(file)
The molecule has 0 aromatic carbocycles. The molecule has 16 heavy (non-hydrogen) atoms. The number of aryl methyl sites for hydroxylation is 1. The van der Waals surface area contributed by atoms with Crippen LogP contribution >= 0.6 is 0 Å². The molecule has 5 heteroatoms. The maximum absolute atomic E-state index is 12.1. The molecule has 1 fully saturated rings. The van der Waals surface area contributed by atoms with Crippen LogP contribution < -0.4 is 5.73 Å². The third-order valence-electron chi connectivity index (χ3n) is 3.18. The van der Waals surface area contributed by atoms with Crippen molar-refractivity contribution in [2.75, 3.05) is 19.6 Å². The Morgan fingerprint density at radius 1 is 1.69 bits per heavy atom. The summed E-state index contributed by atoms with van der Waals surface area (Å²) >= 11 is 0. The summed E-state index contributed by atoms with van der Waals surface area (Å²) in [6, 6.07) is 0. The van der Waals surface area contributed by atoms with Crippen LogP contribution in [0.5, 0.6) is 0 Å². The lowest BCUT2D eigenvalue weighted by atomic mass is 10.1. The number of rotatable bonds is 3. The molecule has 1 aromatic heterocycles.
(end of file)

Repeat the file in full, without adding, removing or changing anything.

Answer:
The molecule has 0 aromatic carbocycles. The molecule has 16 heavy (non-hydrogen) atoms. The number of aryl methyl sites for hydroxylation is 1. The van der Waals surface area contributed by atoms with Crippen LogP contribution >= 0.6 is 0 Å². The molecule has 5 heteroatoms. The maximum absolute atomic E-state index is 12.1. The molecule has 1 fully saturated rings. The van der Waals surface area contributed by atoms with Crippen LogP contribution < -0.4 is 5.73 Å². The third-order valence-electron chi connectivity index (χ3n) is 3.18. The van der Waals surface area contributed by atoms with Crippen molar-refractivity contribution in [2.75, 3.05) is 19.6 Å². The Morgan fingerprint density at radius 1 is 1.69 bits per heavy atom. The summed E-state index contributed by atoms with van der Waals surface area (Å²) >= 11 is 0. The summed E-state index contributed by atoms with van der Waals surface area (Å²) in [6, 6.07) is 0. The van der Waals surface area contributed by atoms with Crippen LogP contribution in [0.5, 0.6) is 0 Å². The lowest BCUT2D eigenvalue weighted by atomic mass is 10.1. The number of rotatable bonds is 3. The molecule has 1 aromatic heterocycles.